Part Three: Loading, Please Wait…
Finally, having got my Speccy looking good and displaying a beautiful picture, I now need to make the thing usable. Life’s a bit faster than it was in 1982 and waiting five minutes for a single game to load is completely at odds with the ADHD dynamic of the 2010s. I simply don’t have the time. There might be a new tweet to read or a Facebook or something. Futhermore, the tapes are getting old and tape players rarer and more troublesome. It’s a technology with a finite lifespan and it’s well past its prime.
Seriously though, if you can speed things up why wouldn’t you? Actually, there’s something calming about listening to the white-noise of a Spectrum loading routine but lets assume we’re impatient.
If you’ve got no time and some money, stop reading this right now and hunt out the DivIDE interface (if you can still find one). Originally intended as a way of hooking up an IDE hard disk to the Spectrum, it’s now been married up with a Compact Flash IDE interface and the result is a small circuit board that can store pretty much ever program released with near-instant load times.
Call me old-fashioned, but I don’t want proprietary stuff sticking out the back of my Speccy, I’m going for as-authentic-as-possible. So, here’s the solution I found.
A rather clever fellow who seems to be reluctant to share his name (or my Google skills are sadly lacking) has produced a utility by the name of Project O. T. L. A., which can be freely downloaded from http://code.google.com/p/otla/. It takes common emulator file formats for a number of 8-bit machines, the Speccy and ZX81 among them, and produces WAV files that load in super-quick time.
As it turns out, the ZX Spectrum can natively support much higher load rates that the default. However, it’s normal baud rate, around 1200bps, was chosen to balance speed against the reliability and audio quality of cassette tape. In our digital-playback era, the hiss and crackle of tape, not to mention stretch and crease, are a thing of the past. So, OTLA allows you to generate a audio file that, via a header programme, vastly speeds up the load process to 12,000 baud. I can now load Hungry Horace in 13 seconds. Don’t believe me?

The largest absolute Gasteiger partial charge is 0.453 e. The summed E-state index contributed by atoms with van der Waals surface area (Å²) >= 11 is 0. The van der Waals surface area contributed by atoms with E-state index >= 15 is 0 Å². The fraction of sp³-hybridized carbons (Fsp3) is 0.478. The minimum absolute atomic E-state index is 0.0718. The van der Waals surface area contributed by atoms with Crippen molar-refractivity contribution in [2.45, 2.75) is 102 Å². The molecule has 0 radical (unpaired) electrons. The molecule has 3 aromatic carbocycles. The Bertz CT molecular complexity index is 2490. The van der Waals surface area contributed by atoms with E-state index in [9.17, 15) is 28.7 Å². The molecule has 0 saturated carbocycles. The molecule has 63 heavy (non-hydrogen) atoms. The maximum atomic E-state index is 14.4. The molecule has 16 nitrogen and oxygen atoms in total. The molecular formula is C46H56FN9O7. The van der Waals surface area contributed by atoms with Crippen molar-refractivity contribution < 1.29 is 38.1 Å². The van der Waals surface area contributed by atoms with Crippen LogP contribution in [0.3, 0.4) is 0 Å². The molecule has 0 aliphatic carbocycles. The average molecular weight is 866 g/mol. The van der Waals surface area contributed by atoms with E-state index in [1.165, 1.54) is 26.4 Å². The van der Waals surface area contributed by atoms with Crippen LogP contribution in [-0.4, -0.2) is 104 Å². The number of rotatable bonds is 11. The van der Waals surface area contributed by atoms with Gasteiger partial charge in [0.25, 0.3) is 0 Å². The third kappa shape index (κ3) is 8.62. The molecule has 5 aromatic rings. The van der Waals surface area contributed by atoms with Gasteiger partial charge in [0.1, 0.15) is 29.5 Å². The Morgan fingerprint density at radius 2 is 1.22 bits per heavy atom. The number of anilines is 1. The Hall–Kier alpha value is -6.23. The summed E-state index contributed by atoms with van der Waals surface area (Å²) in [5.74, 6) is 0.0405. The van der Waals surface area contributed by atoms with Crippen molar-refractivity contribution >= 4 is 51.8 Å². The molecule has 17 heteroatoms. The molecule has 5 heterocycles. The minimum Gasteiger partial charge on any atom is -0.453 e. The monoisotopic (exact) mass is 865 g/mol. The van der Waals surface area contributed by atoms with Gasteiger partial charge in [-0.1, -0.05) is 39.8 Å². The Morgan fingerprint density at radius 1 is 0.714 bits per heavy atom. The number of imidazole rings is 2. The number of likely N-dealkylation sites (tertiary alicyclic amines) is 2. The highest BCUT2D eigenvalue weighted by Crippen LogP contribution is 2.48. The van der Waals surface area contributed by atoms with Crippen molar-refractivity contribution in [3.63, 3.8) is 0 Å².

The utility is for Windows but works great under wine on Mac OS X (and therefore, I’m guessing, Linux). It’s not exactly the most intuitive utility but once figured out is quite straightforward. Here’s what I wish someone had said to me…
1. Fire up the app and select ‘Sinclair ZX Spectrum’ as your target platform
2. Select the model you want (48/128/+2a)
3. Click ‘Add Blocks’
3a. Choose a file – most popular Spectrum formats are supported (Z80, TAP, TZX, SNA etc)
3b. The next screen scares the Miner Willies out of me. No idea, just click ‘OK’.
4. Finally click ‘SBB => WAV’ or any other suitable option (yes, MP3 really works!).
A WAV file will be spat out to your chosen output directory. By default this is ‘output’ under the main program directory.
Once you’ve got a few WAV files ready to go, play them back into the Speccy using either a computer (my Speccy lives next to my iMac, so I just connect an audio cable between the two) or any MP3 player. BOOM! Ultra-fast loading Speccy games. I use an old iPod Nano to store a whole library of them so the old tape deck has found it’s rightful place in the bin.
OTLA isn’t the most reliable system; I’ve had a few files that refuse to convert, but on the whole it makes genuine gaming so much more convenient. A doff of my cap to its mysterious author!
That’s the end of my little refurbishment series so let’s recap.
- A beautiful composite video output
- A refurbished box, keyboard and power supply
- A games console that boots instantly and loads games in under 30 seconds
- No more tape recorder
Not bad for 1982 and still relevant in 2013. Why? In this world of over-produced games with endless interstitials and style over substance, getting back to a platform where all that mattered was the gameplay teaches us something about the joy of simplicity and what can be achieved by constraint. My 12-year-old son gets a real kick out of Manic Miner, just as much as many of his Xbox games. Yet, Manic Miner was the result of one person on a budget consisting mainly of petty cash for teabags.
‘Refurbed 48k ZX Spectrum’: Lot 1 in PJ’s Home for Disowned and Discarded Digital Detritus